1) Appeals. Now if appeals were solely based on a persons honest judgment of their level and not to manipulate ratings so they could win we would likely expect about the same number of appeal ups as appeal downs. If the margins to appeal up are the same as the margins to appeal down then in the 4.5 level we would expect appeals process to lower both the median and the likely the mean rating. That is because there are just many more players that are say 3.93-4.01 than there are players that are 4.51-4.59. Also when we consider that most people tend to over rate their own abilities (such as most people think they are above average intelligence) we might even think that if the appeals process was really just for people honestly trying to correct the ratings it would cause the median and average to drop even lower. So maybe the median would be 4.15 and the average 4.19 or something.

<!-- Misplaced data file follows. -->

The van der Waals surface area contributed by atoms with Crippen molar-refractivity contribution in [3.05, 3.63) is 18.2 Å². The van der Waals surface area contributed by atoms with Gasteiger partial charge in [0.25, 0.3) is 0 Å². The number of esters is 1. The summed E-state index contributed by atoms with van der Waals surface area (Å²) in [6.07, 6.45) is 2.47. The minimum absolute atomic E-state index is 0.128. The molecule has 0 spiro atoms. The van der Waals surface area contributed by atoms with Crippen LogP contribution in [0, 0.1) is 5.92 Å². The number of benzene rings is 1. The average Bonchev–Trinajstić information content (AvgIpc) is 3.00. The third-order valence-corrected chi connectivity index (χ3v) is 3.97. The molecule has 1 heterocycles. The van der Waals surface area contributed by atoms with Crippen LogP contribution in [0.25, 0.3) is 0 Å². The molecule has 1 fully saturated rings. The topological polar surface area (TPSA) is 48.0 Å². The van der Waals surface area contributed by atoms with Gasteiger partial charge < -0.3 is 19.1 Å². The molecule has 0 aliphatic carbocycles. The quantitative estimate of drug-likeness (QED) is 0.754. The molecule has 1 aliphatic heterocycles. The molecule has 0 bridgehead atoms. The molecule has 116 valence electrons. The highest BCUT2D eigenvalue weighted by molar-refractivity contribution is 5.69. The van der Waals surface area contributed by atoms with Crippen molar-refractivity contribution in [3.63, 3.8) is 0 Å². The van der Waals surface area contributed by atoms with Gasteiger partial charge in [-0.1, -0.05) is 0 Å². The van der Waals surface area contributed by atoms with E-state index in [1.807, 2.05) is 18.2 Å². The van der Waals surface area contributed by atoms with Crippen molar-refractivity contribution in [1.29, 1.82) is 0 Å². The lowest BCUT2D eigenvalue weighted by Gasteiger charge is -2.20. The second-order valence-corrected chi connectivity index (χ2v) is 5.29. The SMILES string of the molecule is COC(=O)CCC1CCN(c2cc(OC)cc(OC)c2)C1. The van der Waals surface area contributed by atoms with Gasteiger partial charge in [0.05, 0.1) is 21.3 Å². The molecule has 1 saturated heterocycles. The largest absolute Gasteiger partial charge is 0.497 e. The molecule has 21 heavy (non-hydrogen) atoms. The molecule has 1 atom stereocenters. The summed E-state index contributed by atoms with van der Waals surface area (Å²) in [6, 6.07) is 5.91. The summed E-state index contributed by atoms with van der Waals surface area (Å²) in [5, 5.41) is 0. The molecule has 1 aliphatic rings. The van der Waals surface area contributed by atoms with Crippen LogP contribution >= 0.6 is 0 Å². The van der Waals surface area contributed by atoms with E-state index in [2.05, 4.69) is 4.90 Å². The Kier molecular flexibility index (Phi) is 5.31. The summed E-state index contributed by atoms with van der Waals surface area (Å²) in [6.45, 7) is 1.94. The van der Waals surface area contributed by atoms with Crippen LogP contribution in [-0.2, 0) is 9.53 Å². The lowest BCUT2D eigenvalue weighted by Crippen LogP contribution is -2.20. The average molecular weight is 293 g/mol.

But in this blog he found this regarding 4.5 players:

"First, I took a look at the average dynamic rating I calculated for all players that ended the 2013 year rated a 4.5 and found it to be

**4.23**."### More interesting USTA League stats - Comparing the 40 & over and 18 & over divisions

In 2013, the USTA introduced new age divisions in the Adult leagues, a new 40 & over league to go along with the existing 18 & over league, ...

computerratings.blogspot.com

Now that is surprising. How can the average be so much higher than what we would think based on the relative number of people in this level? I mean you would think the average player is a 4.5 player if the average rating in that level happens to be 2.5 hundredths of a point away from the middle of the level.

Here are some thoughts:

A) Computer rated players shouldn't be causing this. Because computer rated players would seem to be as likely to go down as up when we are at this level and given the age of the average 4.5 level player. But I could be wrong.